Truly a man of faith, let alone a jovial one with a sense of humour, he was an accomplished pianist and often enjoyed a nice bowl of spaghetti!

    It is with an undiluted sense of pleasure that I join Ambassador Baker in wishing our cardinal a happy & young eightieth birthday!

  2. A thoughtful and positive précis of a great Cardinal who has served both Church and State with distinction. It is excellent that The Holy Father continues to show trust and confidence in Cardinal Cormac in appointing him as Papal Legate for a November visit. We have been very fortunate in England to have had first Cardinal Basil and then Cardinal Cormac. They have given the Catholic Church greater credibility in wider society and this must further God’s plan for humankind.

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About Nigel Baker

Nigel is currently British Ambassador to the Holy See. He presented his Credentials to Pope Benedict XVI on 9 September 2011, after serving 8 years in Latin America, as Deputy Head of Mission in the British Embassy in Havana, Cuba (2003-6) and then as British Ambassador in La Paz, Bolivia (2007-11).

As the first British Ambassador to the Holy See ever to have a blog, Nigel provides a window on what the Embassy and the Ambassador does. The issues Nigel has written about include: Women at the Holy See, British Parliamentarians’ visit to the Holy See, Diplomacy and Faith and the phenomenon of World Youth Day.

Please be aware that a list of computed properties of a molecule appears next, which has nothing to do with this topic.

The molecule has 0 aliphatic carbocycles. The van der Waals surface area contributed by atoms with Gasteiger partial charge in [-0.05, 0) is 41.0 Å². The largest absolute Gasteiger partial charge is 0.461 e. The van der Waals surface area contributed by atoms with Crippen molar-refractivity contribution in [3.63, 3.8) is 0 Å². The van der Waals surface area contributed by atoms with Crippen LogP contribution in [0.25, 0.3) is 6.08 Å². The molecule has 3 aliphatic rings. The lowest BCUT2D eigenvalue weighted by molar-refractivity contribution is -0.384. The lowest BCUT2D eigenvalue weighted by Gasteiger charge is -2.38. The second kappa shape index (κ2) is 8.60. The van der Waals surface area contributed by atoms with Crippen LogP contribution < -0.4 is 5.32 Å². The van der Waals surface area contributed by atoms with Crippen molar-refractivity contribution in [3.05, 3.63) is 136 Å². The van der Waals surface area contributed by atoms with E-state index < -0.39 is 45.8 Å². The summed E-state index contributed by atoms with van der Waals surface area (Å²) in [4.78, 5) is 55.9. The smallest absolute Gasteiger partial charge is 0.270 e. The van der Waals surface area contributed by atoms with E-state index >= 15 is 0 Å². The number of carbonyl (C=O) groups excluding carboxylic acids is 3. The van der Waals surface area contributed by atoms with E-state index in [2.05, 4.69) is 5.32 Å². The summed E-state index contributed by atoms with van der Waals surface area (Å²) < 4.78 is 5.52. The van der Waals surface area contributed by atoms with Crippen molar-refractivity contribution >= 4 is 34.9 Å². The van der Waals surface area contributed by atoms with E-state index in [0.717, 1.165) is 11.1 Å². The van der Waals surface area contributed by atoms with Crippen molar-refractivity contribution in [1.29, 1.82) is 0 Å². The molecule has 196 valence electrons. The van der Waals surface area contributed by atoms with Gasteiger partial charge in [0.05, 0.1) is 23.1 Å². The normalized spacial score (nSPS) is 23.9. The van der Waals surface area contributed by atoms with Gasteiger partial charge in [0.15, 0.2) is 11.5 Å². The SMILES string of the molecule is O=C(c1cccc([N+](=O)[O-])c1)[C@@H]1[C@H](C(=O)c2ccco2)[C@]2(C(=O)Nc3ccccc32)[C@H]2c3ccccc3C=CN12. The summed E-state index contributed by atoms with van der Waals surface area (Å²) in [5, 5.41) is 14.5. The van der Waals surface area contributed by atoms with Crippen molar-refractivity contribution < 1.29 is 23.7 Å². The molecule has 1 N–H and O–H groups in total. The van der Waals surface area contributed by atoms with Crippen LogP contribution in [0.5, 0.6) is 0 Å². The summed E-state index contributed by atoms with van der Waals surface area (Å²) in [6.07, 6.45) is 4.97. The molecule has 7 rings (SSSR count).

More on Nigel’s career

Nigel was based in London between 1998 and 2003. He spent two years on European Union issues (for the UK 1998 EU Presidency and on European Security and Defence questions), before crossing St James’s Park to work for three years as The Assistant Private Secretary to His Royal Highness The Prince of Wales. At St James’s Palace, Nigel worked on international issues, including the management of The Prince of Wales’s overseas visits and tours, on the Commonwealth, interfaith issues, the arts and international development.

Nigel spent much of the early part of his FCO career in Central Europe, after an initial stint as Desk Officer for the Maghreb countries in the Near East and North Africa department (1990-91). Between 1992 and 1996, Nigel served in the British embassies in Prague and Bratislava, the latter being created in 1993 after the peaceful division of Czechoslovakia into the separate Czech and Slovak Republics.

Nigel joined the FCO (Foreign and Commonwealth Office) in September 1989. Between 1996 and 1998 he took a two year academic sabbatical to research and write about themes in 18th century European history, being based in Verona but also researching in Cambridge, Paris and Naples. The research followed from Nigel’s time as a student at Cambridge (1985-88) where he read history and was awarded a First Class Honours degree, followed by his MA in 1992.

Before joining the Foreign Office, Nigel worked briefly for the Conservative Research Department in London at the time of the 1989 European election campaign.

Nigel married Alexandra (Sasha) in 1997. They have one son, Benjamin, born in Bolivia in September 2008.